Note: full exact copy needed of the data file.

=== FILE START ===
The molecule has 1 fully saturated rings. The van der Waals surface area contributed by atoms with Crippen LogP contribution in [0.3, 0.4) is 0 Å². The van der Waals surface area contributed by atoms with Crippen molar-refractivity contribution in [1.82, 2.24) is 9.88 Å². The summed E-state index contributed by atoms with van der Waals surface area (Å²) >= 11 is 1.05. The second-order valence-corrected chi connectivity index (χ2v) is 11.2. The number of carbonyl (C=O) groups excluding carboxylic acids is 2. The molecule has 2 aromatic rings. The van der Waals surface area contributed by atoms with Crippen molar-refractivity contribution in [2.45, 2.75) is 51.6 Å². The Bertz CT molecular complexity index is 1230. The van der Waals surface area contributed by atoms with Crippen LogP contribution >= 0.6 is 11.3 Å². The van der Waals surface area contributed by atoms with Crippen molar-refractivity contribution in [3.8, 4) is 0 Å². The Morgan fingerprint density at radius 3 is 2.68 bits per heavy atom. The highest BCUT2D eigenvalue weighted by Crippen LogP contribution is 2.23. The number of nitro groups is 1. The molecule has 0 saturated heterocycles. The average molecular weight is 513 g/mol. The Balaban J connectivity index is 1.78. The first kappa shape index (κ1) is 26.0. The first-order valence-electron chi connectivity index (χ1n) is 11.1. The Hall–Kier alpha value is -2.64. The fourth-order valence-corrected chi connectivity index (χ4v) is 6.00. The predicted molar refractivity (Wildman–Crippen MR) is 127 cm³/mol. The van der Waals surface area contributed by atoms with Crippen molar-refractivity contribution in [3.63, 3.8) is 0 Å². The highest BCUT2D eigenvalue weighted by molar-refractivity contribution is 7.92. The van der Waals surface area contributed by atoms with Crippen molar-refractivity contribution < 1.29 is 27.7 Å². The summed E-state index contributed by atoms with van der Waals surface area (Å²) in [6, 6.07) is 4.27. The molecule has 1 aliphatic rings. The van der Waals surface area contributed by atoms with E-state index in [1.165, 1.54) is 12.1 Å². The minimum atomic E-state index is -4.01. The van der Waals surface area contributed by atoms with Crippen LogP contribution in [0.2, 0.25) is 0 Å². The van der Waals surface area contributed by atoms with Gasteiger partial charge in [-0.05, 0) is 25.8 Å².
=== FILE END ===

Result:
The molecule has 1 fully saturated rings. The van der Waals surface area contributed by atoms with Crippen LogP contribution in [0.3, 0.4) is 0 Å². The van der Waals surface area contributed by atoms with Crippen molar-refractivity contribution in [1.82, 2.24) is 9.88 Å². The summed E-state index contributed by atoms with van der Waals surface area (Å²) >= 11 is 1.05. The second-order valence-corrected chi connectivity index (χ2v) is 11.2. The number of carbonyl (C=O) groups excluding carboxylic acids is 2. The molecule has 2 aromatic rings. The van der Waals surface area contributed by atoms with Crippen molar-refractivity contribution in [2.45, 2.75) is 51.6 Å². The Bertz CT molecular complexity index is 1230. The van der Waals surface area contributed by atoms with Crippen LogP contribution >= 0.6 is 11.3 Å². The van der Waals surface area contributed by atoms with Crippen molar-refractivity contribution in [3.8, 4) is 0 Å². The Morgan fingerprint density at radius 3 is 2.68 bits per heavy atom. The highest BCUT2D eigenvalue weighted by Crippen LogP contribution is 2.23. The number of nitro groups is 1. The molecule has 0 saturated heterocycles. The average molecular weight is 513 g/mol. The Balaban J connectivity index is 1.78. The first kappa shape index (κ1) is 26.0. The first-order valence-electron chi connectivity index (χ1n) is 11.1. The Hall–Kier alpha value is -2.64. The fourth-order valence-corrected chi connectivity index (χ4v) is 6.00. The predicted molar refractivity (Wildman–Crippen MR) is 127 cm³/mol. The van der Waals surface area contributed by atoms with Crippen molar-refractivity contribution in [3.63, 3.8) is 0 Å². The highest BCUT2D eigenvalue weighted by molar-refractivity contribution is 7.92. The van der Waals surface area contributed by atoms with Crippen molar-refractivity contribution < 1.29 is 27.7 Å². The summed E-state index contributed by atoms with van der Waals surface area (Å²) in [6, 6.07) is 4.27. The molecule has 1 aliphatic rings. The van der Waals surface area contributed by atoms with E-state index in [1.165, 1.54) is 12.1 Å². The minimum atomic E-state index is -4.01. The van der Waals surface area contributed by atoms with Crippen LogP contribution in [0.2, 0.25) is 0 Å². The van der Waals surface area contributed by atoms with Gasteiger partial charge in [-0.05, 0) is 25.8 Å².